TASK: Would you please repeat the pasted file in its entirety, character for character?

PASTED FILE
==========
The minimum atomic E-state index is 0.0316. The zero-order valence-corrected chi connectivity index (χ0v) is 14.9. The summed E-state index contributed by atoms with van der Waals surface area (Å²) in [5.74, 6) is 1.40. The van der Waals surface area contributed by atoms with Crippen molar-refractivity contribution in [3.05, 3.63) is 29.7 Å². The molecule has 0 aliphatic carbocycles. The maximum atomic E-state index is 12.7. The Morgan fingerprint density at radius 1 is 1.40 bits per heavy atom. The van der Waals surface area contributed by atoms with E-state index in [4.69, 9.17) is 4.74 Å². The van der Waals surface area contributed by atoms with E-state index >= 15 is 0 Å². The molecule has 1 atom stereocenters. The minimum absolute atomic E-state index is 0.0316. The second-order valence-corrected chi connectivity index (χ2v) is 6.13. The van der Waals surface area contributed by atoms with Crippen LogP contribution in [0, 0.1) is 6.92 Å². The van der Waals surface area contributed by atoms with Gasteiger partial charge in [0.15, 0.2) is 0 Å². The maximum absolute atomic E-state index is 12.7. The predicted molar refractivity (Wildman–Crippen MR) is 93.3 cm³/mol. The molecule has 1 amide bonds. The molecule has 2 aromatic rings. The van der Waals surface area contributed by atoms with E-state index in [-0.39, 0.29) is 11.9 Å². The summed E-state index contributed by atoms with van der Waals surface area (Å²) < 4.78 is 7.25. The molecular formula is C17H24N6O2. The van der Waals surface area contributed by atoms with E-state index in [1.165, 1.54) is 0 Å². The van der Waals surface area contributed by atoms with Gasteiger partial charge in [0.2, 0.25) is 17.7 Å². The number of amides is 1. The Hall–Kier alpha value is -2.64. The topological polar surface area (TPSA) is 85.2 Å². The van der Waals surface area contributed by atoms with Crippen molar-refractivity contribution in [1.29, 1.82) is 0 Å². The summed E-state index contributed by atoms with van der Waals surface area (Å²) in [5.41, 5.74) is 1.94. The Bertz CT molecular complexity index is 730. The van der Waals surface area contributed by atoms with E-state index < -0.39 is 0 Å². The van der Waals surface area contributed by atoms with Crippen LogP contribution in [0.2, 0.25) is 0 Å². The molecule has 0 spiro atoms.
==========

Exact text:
The minimum atomic E-state index is 0.0316. The zero-order valence-corrected chi connectivity index (χ0v) is 14.9. The summed E-state index contributed by atoms with van der Waals surface area (Å²) in [5.74, 6) is 1.40. The van der Waals surface area contributed by atoms with Crippen molar-refractivity contribution in [3.05, 3.63) is 29.7 Å². The molecule has 0 aliphatic carbocycles. The maximum atomic E-state index is 12.7. The Morgan fingerprint density at radius 1 is 1.40 bits per heavy atom. The van der Waals surface area contributed by atoms with E-state index in [4.69, 9.17) is 4.74 Å². The van der Waals surface area contributed by atoms with E-state index >= 15 is 0 Å². The molecule has 1 atom stereocenters. The minimum absolute atomic E-state index is 0.0316. The second-order valence-corrected chi connectivity index (χ2v) is 6.13. The van der Waals surface area contributed by atoms with Crippen LogP contribution in [0, 0.1) is 6.92 Å². The van der Waals surface area contributed by atoms with Gasteiger partial charge in [0.15, 0.2) is 0 Å². The maximum absolute atomic E-state index is 12.7. The predicted molar refractivity (Wildman–Crippen MR) is 93.3 cm³/mol. The molecule has 1 amide bonds. The molecule has 2 aromatic rings. The van der Waals surface area contributed by atoms with E-state index in [-0.39, 0.29) is 11.9 Å². The summed E-state index contributed by atoms with van der Waals surface area (Å²) < 4.78 is 7.25. The molecular formula is C17H24N6O2. The van der Waals surface area contributed by atoms with E-state index in [1.165, 1.54) is 0 Å². The van der Waals surface area contributed by atoms with Gasteiger partial charge in [0.2, 0.25) is 17.7 Å². The number of amides is 1. The Hall–Kier alpha value is -2.64. The topological polar surface area (TPSA) is 85.2 Å². The van der Waals surface area contributed by atoms with Crippen molar-refractivity contribution in [1.29, 1.82) is 0 Å². The summed E-state index contributed by atoms with van der Waals surface area (Å²) in [5.41, 5.74) is 1.94. The Bertz CT molecular complexity index is 730. The van der Waals surface area contributed by atoms with E-state index < -0.39 is 0 Å². The van der Waals surface area contributed by atoms with Crippen LogP contribution in [0.2, 0.25) is 0 Å². The molecule has 0 spiro atoms.